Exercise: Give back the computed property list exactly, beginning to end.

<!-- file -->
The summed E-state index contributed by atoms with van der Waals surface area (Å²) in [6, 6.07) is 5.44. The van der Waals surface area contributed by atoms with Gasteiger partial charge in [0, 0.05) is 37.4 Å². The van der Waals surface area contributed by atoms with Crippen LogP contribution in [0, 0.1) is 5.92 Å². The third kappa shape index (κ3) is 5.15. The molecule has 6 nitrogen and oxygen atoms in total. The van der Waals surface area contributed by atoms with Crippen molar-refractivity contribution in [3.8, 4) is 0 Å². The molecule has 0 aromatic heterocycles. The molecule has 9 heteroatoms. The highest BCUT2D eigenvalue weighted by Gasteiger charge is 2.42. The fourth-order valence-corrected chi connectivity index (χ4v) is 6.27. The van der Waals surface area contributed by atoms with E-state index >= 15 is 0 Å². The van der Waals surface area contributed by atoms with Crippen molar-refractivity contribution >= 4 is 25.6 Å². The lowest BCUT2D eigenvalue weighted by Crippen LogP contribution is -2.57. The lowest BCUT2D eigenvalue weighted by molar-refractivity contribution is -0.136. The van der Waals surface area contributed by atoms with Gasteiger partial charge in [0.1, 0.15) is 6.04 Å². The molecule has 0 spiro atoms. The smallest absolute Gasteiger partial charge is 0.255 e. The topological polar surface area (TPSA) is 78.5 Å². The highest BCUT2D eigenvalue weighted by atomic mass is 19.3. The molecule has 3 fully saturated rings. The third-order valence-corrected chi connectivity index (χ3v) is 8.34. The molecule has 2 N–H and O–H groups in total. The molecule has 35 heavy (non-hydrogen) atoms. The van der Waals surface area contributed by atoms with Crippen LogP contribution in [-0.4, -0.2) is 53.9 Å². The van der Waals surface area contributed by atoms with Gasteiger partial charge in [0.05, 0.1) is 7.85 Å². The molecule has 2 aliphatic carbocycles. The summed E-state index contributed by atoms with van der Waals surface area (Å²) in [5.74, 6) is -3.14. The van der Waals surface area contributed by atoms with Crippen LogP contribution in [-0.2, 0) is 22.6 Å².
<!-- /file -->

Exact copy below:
The summed E-state index contributed by atoms with van der Waals surface area (Å²) in [6, 6.07) is 5.44. The van der Waals surface area contributed by atoms with Gasteiger partial charge in [0, 0.05) is 37.4 Å². The van der Waals surface area contributed by atoms with Crippen LogP contribution in [0, 0.1) is 5.92 Å². The third kappa shape index (κ3) is 5.15. The molecule has 6 nitrogen and oxygen atoms in total. The van der Waals surface area contributed by atoms with Crippen molar-refractivity contribution in [3.8, 4) is 0 Å². The molecule has 0 aromatic heterocycles. The molecule has 9 heteroatoms. The highest BCUT2D eigenvalue weighted by Gasteiger charge is 2.42. The fourth-order valence-corrected chi connectivity index (χ4v) is 6.27. The van der Waals surface area contributed by atoms with E-state index >= 15 is 0 Å². The van der Waals surface area contributed by atoms with Crippen molar-refractivity contribution >= 4 is 25.6 Å². The lowest BCUT2D eigenvalue weighted by Crippen LogP contribution is -2.57. The lowest BCUT2D eigenvalue weighted by molar-refractivity contribution is -0.136. The van der Waals surface area contributed by atoms with Gasteiger partial charge in [0.1, 0.15) is 6.04 Å². The molecule has 0 spiro atoms. The smallest absolute Gasteiger partial charge is 0.255 e. The topological polar surface area (TPSA) is 78.5 Å². The highest BCUT2D eigenvalue weighted by atomic mass is 19.3. The molecule has 3 fully saturated rings. The third-order valence-corrected chi connectivity index (χ3v) is 8.34. The molecule has 2 N–H and O–H groups in total. The molecule has 35 heavy (non-hydrogen) atoms. The van der Waals surface area contributed by atoms with Crippen LogP contribution in [-0.4, -0.2) is 53.9 Å². The van der Waals surface area contributed by atoms with Gasteiger partial charge in [0.05, 0.1) is 7.85 Å². The molecule has 2 aliphatic carbocycles. The summed E-state index contributed by atoms with van der Waals surface area (Å²) in [5.74, 6) is -3.14. The van der Waals surface area contributed by atoms with Crippen LogP contribution in [-0.2, 0) is 22.6 Å².